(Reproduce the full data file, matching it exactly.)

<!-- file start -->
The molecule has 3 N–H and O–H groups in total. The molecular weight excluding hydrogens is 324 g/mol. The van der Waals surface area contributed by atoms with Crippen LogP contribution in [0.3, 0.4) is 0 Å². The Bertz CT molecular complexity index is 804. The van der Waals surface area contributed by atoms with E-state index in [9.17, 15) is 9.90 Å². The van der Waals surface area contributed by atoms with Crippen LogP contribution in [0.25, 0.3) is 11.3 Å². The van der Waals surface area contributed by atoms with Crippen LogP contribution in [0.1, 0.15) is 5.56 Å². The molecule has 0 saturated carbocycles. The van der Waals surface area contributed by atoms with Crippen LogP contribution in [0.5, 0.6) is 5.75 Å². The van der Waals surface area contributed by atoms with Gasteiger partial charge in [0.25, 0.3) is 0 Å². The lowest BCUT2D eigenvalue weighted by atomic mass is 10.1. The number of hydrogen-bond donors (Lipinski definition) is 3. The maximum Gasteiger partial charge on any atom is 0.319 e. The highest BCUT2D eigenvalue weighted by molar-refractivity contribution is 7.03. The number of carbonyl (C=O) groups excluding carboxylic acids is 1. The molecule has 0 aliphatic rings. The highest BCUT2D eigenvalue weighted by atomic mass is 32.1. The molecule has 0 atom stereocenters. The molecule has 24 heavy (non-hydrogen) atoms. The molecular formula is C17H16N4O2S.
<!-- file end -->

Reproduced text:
The molecule has 3 N–H and O–H groups in total. The molecular weight excluding hydrogens is 324 g/mol. The van der Waals surface area contributed by atoms with Crippen LogP contribution in [0.3, 0.4) is 0 Å². The Bertz CT molecular complexity index is 804. The van der Waals surface area contributed by atoms with E-state index in [9.17, 15) is 9.90 Å². The van der Waals surface area contributed by atoms with Crippen LogP contribution in [0.25, 0.3) is 11.3 Å². The van der Waals surface area contributed by atoms with Crippen LogP contribution in [0.1, 0.15) is 5.56 Å². The molecule has 0 saturated carbocycles. The van der Waals surface area contributed by atoms with Crippen LogP contribution in [0.5, 0.6) is 5.75 Å². The van der Waals surface area contributed by atoms with Gasteiger partial charge in [0.25, 0.3) is 0 Å². The lowest BCUT2D eigenvalue weighted by atomic mass is 10.1. The number of hydrogen-bond donors (Lipinski definition) is 3. The maximum Gasteiger partial charge on any atom is 0.319 e. The highest BCUT2D eigenvalue weighted by molar-refractivity contribution is 7.03. The number of carbonyl (C=O) groups excluding carboxylic acids is 1. The molecule has 0 aliphatic rings. The highest BCUT2D eigenvalue weighted by atomic mass is 32.1. The molecule has 0 atom stereocenters. The molecule has 24 heavy (non-hydrogen) atoms. The molecular formula is C17H16N4O2S.